I think the reason ex-Mormons seem so shell-shocked is that the faults in the Mormon religion are easily traceable.. It's so new. It's one of the only religions completely documented in recent history.. Catholicism is harder to disprove.. It's ancient.. So ex-Catholics seem to be more of a non practicing breed as opposed to your average ex-MO who has read up on things and feels utterly duped by the religion of their birth.... I'm obviously conjecturing here - and making generalizations based on my personal experience... But one of the most unsettling experiences of my life was realizing the church was bollocks... then looking back on all the trusted and admired adults and friends I grew up with, realizing they don't get it. And now - they look at me with the same feeling. They think I don't get it, that I've lost my way, lost my faith.. am certainly headed for a lesser kingdom. They really believe that. I could be the best wife, mother, all-around fantastic individual.. but because I deny the church is true - I am surely headed somewhere other than where they, the righteous are headed.

My mom gets upset when I talk this way.. thinks I got to far, am disrespectful.. But I am PISSED that I was raised to feel the way I do about sex, my body... the guilt, the shame.. They still have their church services, their scriptures.. and now, I have my words and I won't be shamed into not talking about it anymore for fear of "what will the neighbors think?"

Besides, the "Mormon" neighbors probably have a gimp locked in the basement that they take out only for their swinger parties the Saturday nights before Sunday services.
February 15, 2006 | Registered CommenterMonica
"A church should be a hospital for sinners, not a house for the holy"

Can I get an Amen!


Longtime Lurker
February 15, 2006 | Unregistered CommenterBlair
i'm always surprised at how those who worship at the altar of religious freedom--mormons only being the most recent religion to do so--seem so poorly acquainted with the concept of religious tolerance.

and the catholic religion may indeed be an ancient one, but what with all that molestation--not to mention the nazi pope and the church's inability to recognize women as people--makes it rough to be a true believer.

maybe the church isn't the safest place for a person's soul after all.
February 16, 2006 | Unregistered Commentercarey
Very well put Carey. I was watching the news today. Religious people in New Jersey showed up to pray the supreme court judges would rule against gay marriage. Yet if you lambast their religion and they are the first ones to cry foul. It doesn't make sense.
February 16, 2006 | Unregistered CommenterSunny
I have held her heart. In the middle of the worst nights, with tears streaming down, and no where to run....I have held that girl close to me and felt her shivers of hurt...her doubting quakes. I have listened closely in the middle of the night as she relived alot of pain in order that I might understand.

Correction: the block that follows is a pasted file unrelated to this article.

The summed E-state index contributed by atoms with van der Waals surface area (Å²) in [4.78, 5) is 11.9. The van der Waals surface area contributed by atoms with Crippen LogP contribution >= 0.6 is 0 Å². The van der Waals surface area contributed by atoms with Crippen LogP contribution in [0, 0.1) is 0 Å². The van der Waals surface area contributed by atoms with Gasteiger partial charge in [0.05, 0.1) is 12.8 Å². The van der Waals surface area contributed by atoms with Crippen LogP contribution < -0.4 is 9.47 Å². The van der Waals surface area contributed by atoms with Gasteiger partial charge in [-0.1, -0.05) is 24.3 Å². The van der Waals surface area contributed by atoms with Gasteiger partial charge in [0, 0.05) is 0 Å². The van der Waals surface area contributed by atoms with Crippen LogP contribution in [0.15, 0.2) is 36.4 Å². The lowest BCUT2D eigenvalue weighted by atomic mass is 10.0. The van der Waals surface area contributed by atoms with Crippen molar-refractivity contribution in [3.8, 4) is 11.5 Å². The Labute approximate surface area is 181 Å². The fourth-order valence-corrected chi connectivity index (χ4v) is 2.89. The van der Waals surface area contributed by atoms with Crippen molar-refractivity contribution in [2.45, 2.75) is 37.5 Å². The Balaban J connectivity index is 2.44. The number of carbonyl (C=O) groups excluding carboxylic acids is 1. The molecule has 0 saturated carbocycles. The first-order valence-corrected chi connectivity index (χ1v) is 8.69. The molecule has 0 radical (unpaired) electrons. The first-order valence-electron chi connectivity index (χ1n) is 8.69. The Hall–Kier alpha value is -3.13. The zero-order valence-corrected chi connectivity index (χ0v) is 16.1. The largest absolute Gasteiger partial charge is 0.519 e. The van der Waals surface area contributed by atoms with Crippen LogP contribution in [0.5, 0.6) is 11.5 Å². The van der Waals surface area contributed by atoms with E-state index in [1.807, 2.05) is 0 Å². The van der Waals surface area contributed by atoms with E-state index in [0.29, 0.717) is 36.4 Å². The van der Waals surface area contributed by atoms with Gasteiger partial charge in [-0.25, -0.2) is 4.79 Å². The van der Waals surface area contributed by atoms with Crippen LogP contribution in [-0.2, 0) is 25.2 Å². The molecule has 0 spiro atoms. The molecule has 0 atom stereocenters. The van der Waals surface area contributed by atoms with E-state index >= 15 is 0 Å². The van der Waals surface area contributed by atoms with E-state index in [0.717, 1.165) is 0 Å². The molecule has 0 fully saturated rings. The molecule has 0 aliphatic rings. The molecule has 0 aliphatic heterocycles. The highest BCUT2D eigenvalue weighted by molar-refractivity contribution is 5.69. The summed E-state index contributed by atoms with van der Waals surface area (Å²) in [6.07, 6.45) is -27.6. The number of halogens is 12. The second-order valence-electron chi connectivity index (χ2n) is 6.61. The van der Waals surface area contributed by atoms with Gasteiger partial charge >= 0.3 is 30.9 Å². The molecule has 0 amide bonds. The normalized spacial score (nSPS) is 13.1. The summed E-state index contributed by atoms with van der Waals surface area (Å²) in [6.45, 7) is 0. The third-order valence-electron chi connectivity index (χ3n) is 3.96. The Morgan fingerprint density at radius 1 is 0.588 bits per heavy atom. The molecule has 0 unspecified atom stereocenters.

Her honesty and fear has floored me more than twice.

So tonight i must say this: as far as i am concearned....if there is a God.....he sides with women like Monica, women who spend their lives trying to connect with the ones they love....and make decisions completely on their own.

I would fight a Crusade for that girl if she needed me to.

But, in the end she doesn't. And that is why she is fucking amazing.

I love you Monica. I always will.

February 16, 2006 | Unregistered CommenterSurge
...and then her husband comes along and trumps us all.

a friend once told me, "i believe there's a god, and it ain't me." that' pretty much the theory i subscribe to.

and i don't know about reincarnation or possession, but my cat is imbued with the righteousness and wrath of that angry old testament god. but that could be because he's a mean dwarf with a weight problem.
February 16, 2006 | Unregistered Commenterkasey
Can't we all just get along?
February 16, 2006 | Unregistered CommenterGod
The best bumper sticker of all time:

"Jesus is coming. Look busy!"
February 16, 2006 | Unregistered CommenterWry Bri
I never thought of this analogy until reading this and realized how completely true it is. Including the part about the 'lemmings'. I don't understand just blindly following a group of people and you're correct that reserach is imperative. Most likely the group that you follow-fraternity or church-will take up a large part of your life, so wouldn't it make sense to know what you're really pledging your life to?
February 16, 2006 | Unregistered CommenterHeather B.
hey surge, get back to writing you some blogs of your own.
February 16, 2006 | Unregistered CommenterBillyBob
Having left the mormon church behind myself, I know how difficult that can be. All at once, realizing that everything your parents and grandparents taught you is bullshit. You feel like you're turning against your ancestors, your friends, your family; and many of them turn against you. For a group of people who have been discriminated against because of their beliefs for so many years, you'd think they'd be a bit more tolerant now. Sadly, they've failed to learn from their own history.

At least I can have a drink without feeling guilty now.

Well said, Monica. I'm a lemming no longer.
February 17, 2006 | Unregistered CommenterUtahSpanky
Thanks man.. I think ex-mormons have a bond even stronger than the practicing mormons think they have... because when you're among family members that still "believe" you almost feel persectuted for not believing.. Weird - persecuted for a nonbelief..
February 17, 2006 | Registered CommenterMonica